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The thing we should be talking about when it comes to the Democratic presidential field

I’m taking a break from writing “absurd things radical presidential candidates say” to bring you some promising news instead. In addition to Hillary Clinton, there are three new candidates who’ve joined the race for the Democratic nomination for president, Vermont Senator Bernie Sanders, former Maryland Governor Martin O’Malley, and former Rhode Island Governor and Senator Lincoln Chafee. Many pundits want to talk about whether any of these men have a chance to beat Secretary Clinton, but I think that conversation misses a more important point.

The real headline here is that every Democratic candidate is in agreement about the urgent need to reduce greenhouse gas emissions, move away from dirty fossil fuels, and invest in clean sources of energy. Clinton, Sanders, O’Malley, and Chafee aren’t quibbling about what a few fringe scientists say about the exact cause of rising air and sea temperatures. They don’t twist their sentences into pretzels trying to deny denying or hoping to make the questions go away.

Instead of talking about if a non-Clinton candidate can win, or “move Clinton to the left,” let’s talk about how a strong and unified message on climate action can clear the way for more bold leadership on this issue, from both sides of the aisle. Let’s figure out how we can use this unity to the public’s advantage to get to a point where climate change isn’t political anymore.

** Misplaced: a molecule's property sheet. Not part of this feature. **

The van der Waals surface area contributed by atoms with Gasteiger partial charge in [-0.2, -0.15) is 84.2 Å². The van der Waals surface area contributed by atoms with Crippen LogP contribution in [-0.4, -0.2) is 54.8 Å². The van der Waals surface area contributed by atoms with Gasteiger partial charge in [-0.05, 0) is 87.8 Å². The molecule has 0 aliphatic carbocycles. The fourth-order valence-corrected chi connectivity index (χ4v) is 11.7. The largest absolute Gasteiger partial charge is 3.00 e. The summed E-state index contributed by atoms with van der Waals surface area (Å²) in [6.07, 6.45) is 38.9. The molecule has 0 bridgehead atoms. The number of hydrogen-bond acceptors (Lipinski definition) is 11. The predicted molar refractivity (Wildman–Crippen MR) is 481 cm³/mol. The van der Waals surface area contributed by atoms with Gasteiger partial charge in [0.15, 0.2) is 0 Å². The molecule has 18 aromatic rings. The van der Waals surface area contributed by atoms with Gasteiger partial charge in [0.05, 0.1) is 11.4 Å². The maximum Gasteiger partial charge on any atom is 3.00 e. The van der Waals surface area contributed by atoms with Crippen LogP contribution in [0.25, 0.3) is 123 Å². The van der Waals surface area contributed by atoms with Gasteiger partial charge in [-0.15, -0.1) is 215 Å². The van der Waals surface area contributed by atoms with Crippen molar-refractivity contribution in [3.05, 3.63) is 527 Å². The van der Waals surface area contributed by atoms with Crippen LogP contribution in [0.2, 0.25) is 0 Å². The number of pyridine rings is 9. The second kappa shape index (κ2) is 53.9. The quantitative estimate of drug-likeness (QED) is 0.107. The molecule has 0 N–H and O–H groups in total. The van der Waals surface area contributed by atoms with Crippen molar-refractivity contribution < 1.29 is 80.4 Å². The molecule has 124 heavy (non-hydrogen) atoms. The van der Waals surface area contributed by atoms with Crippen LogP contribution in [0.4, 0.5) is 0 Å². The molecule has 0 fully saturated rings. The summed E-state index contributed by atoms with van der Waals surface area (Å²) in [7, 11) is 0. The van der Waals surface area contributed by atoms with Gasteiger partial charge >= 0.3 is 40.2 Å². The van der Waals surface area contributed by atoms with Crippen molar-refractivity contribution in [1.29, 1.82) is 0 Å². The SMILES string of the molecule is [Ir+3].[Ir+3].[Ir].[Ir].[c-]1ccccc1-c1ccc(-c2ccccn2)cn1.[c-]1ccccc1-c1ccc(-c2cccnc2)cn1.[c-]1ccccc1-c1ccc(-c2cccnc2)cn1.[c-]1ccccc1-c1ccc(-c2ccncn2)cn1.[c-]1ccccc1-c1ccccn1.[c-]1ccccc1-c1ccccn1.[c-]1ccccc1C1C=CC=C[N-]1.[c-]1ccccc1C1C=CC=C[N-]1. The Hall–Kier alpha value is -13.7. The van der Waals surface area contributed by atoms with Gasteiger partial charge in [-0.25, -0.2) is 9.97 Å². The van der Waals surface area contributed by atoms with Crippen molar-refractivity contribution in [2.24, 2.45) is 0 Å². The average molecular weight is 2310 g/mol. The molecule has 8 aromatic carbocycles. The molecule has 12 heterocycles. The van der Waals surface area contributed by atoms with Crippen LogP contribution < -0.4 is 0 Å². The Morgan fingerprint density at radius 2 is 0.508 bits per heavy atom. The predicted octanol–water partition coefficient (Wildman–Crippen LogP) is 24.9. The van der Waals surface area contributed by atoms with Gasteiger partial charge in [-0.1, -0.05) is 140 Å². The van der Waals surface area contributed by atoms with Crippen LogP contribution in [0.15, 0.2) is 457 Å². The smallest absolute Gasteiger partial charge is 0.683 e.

Where the Democratic Candidates Stand

Sanders, O’Malley, and Chafee have long records of leadership on climate change. In their announcement speeches and comments to the press, the need to act on climate was echoed throughout:

 “Climate change is real. We must create an American jobs agenda to build a new renewable energy future.” – O’Malley

“When we talk about our responsibilities as human beings and as parents, there is nothing more important than leaving this country and the entire planet in a way that is habitable for our kids and grandchildren. The debate is over. The scientific community has spoken in a virtually unanimous voice. Climate change is real. It is caused by human activity and it is already causing devastating problems in the United States and around the world.” – Sanders

“We can address climate change and extreme weather while protecting American jobs.” – Chafee

In addition to frontrunner Hillary Clinton’s decision to hire John Podesta as her campaign chairman (Podesta was Obama’s top adviser on climate issues and has been called a key architect of Obama’s more recent aggressive push for carbon pollution reduction), she has also made it clear that climate would be a priority for her in the White House:

“The unprecedented action that President Obama has taken [on the Clean Power Plan] must be protected at all cost.” – Clinton (in 2014)

“I have no doubt that [Clinton] will move forward with an aggressive program to move the country to a cleaner energy system and do what the United States needs to do to meet the target.” – Podesta

“Failing to take steps today to curb carbon pollution and other greenhouse gas emissions in the U.S. would endanger our economy, our national security, and our children’s future.” – Podesta

Moving the Conversation on Climate